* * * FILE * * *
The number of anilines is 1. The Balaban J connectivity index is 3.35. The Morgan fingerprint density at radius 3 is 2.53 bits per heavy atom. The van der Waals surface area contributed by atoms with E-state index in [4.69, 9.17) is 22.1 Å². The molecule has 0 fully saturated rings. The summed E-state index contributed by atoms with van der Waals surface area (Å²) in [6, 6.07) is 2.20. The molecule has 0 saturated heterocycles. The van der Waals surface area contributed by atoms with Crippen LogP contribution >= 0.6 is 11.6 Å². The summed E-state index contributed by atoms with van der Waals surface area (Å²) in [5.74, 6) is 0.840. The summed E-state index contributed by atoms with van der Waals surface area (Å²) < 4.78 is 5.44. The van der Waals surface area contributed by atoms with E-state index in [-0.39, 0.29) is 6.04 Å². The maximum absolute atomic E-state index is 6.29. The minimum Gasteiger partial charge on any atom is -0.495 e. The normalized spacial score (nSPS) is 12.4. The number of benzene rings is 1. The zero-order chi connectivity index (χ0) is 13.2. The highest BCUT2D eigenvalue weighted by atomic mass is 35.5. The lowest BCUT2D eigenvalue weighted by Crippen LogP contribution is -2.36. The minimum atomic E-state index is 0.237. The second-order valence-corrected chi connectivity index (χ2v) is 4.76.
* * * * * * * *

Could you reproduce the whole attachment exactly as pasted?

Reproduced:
The number of anilines is 1. The Balaban J connectivity index is 3.35. The Morgan fingerprint density at radius 3 is 2.53 bits per heavy atom. The van der Waals surface area contributed by atoms with E-state index in [4.69, 9.17) is 22.1 Å². The molecule has 0 fully saturated rings. The summed E-state index contributed by atoms with van der Waals surface area (Å²) in [6, 6.07) is 2.20. The molecule has 0 saturated heterocycles. The van der Waals surface area contributed by atoms with Crippen LogP contribution >= 0.6 is 11.6 Å². The summed E-state index contributed by atoms with van der Waals surface area (Å²) in [5.74, 6) is 0.840. The summed E-state index contributed by atoms with van der Waals surface area (Å²) < 4.78 is 5.44. The van der Waals surface area contributed by atoms with E-state index in [-0.39, 0.29) is 6.04 Å². The maximum absolute atomic E-state index is 6.29. The minimum Gasteiger partial charge on any atom is -0.495 e. The normalized spacial score (nSPS) is 12.4. The number of benzene rings is 1. The zero-order chi connectivity index (χ0) is 13.2. The highest BCUT2D eigenvalue weighted by atomic mass is 35.5. The lowest BCUT2D eigenvalue weighted by Crippen LogP contribution is -2.36. The minimum atomic E-state index is 0.237. The second-order valence-corrected chi connectivity index (χ2v) is 4.76.